Memorandum by the Civil Aviation Authority |
1. The Civil Aviation Authority (CAA) is
responsible for the regulation of civil aviation in the United
Kingdom and has specific responsibility for aviation safety, airspace
policy, consumer protection and economic regulation.
(1) What are the legal bases for regulators;
what are the nature of their powers and how do they exercise them;
how could their powers be revoked; from where do they obtain their
financial and administrative support?
2. The constitution of the CAA is set out
in Section 2 of the Civil Aviation Act 1982 ("the 1982 Act").
The 1982 Act is a consolidating statute which replaced the Civil
Aviation Act 1971 which established the CAA on 1 April 1972. The
CAA took on a number of aviation
functions previously carried out by Central Government and by
certain independent Boards including the Air Registration Board
and the Airline Transport Licensing Board.
3. The CAA's functions are set out in primary
legislation. The main provisions are:
Section 3 1982 Actlicensing
of air transport, licensing the provision of accommodation in
aircraft (air travel organisers' licensing), the provision of
air navigation services, the operation of aerodromes and the provision
of assistance and information together with such safety regulatory
functions as are conferred on the CAA by Air Navigations Orders;
Part IV Airports Act 1986economic
regulation of airports;
Part I Transport Act 2000regulation
of air traffic services (other than safety).
4. Detailed regulatory provisions are contained
in secondary legislation made by the Secretary of State, for example
the Air Navigation Order 2000 (safety regulation) and the Civil
Aviation (Air Travel Organisers' Licensing) Regulations 1995 (regulation
of tour operators selling in the UK). A number of these provisions
implement the UK's obligations under European law, for example
the Licensing of Air Carriers Regulations 1992 implement Council
Regulation (EEC) 2407/92. CAA's airspace policy functions stem
from Directions given to it by the Secretary of State under Section
66 of the Transport Act 2000.
Exercise of powers
5. The manner in which the CAA exercises
its powers is governed by statute. Section 4 of the 1982 Act sets
general objectives for the CAA. These general objectives are disapplied
and replaced by specific duties for the economic regulation of
airports (Section 39(2) Airports Act 1986) and for the regulation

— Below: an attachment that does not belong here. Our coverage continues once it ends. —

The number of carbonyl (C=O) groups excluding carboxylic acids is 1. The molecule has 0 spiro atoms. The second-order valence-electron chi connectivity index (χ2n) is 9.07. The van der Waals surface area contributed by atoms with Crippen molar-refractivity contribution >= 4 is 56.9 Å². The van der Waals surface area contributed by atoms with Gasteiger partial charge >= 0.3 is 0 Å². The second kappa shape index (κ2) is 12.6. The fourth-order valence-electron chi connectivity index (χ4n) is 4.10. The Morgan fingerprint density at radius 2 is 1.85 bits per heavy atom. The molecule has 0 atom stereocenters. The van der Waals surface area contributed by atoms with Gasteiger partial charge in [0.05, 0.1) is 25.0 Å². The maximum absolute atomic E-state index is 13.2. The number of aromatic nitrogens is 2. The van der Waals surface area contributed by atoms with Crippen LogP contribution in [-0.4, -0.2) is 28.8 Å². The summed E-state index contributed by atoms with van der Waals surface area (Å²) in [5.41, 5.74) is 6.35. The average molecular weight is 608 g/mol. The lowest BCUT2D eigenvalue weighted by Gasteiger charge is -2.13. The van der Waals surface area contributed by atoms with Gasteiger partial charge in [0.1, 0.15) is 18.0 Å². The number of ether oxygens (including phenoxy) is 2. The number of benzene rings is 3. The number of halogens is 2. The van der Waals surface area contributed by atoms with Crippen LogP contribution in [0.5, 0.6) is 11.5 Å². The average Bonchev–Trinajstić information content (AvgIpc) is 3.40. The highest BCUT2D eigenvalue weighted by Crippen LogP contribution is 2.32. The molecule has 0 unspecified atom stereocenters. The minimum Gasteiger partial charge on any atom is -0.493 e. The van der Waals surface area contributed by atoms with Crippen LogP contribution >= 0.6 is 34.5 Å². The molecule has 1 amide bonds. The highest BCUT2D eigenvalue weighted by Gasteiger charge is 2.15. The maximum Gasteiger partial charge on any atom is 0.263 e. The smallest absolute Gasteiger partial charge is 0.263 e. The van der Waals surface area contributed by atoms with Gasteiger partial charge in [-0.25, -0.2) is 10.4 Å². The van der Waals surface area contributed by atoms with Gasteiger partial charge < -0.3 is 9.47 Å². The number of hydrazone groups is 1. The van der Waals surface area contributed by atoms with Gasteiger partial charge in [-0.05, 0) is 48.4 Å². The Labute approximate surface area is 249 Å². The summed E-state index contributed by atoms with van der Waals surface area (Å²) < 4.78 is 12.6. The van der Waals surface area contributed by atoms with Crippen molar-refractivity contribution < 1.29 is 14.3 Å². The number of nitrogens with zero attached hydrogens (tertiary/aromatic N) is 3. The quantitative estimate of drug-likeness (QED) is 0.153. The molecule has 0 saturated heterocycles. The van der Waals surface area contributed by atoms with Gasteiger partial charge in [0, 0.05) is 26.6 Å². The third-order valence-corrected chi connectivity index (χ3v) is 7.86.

of air traffic service providers (Section 2 Transport Act 2000).
Revocation of powers
6. CAA's powers can only be revoked by primary
legislation or in circumstances governed by Section 2(2) of the
European Communities Act 1972.
Financial and administrative support
7. Sections 8 to 15 of the 1982 Act contain
financial provisions in relation to the CAA. The CAA, after consultation
with the Secretary of State, may make schemes for determining
the charges that are to be paid to it in respect of the performance
of its statutory functions. In addition, the CAA obtains a slice
of the UK's share of income from the Eurocontrol charging arrangements
for air navigation services in respect of its airspace policy
functions. Section 10 gives power to the CAA to borrow money from
the Secretary of State or with his consent from the Commissioner
of the European Communities or the European Investment Bank. Section
12 empowers the Secretary of State to make grants and loans to
8. Schedule 1 of the 1982 Act contains provisions
enabling the CAA to employ staff, pay pensions and to negotiate
with Trade Union organisations. The CAA provides its own administrative
(2) By whom and how is the continuing
need for regulators measured; how is their role changed or ended?
Continuing need for CAA
9. The United Kingdom is bound by International
Treaty with Organisations such as the International Civil Aviation
Organisation (ICAO), the Joint Aviation Authorities (JAA) and
the EC to meet specific aviation standards and obligations. As
the UK's aviation regulator, the CAA fulfils the UK's commitment
to meeting the regulatory standards and obligations laid down
by those Organisations.
Changing role of CAA
10. The CAA was established in 1972 as both
a regulatory and a service provider. Changes to the CAA's regulatory
functions would require amendment to or revocation of the appropriate
primary or secondary legislation. The CAA's aerodromes in the
Highlands and Islands of Scotland were hived down to a subsidiary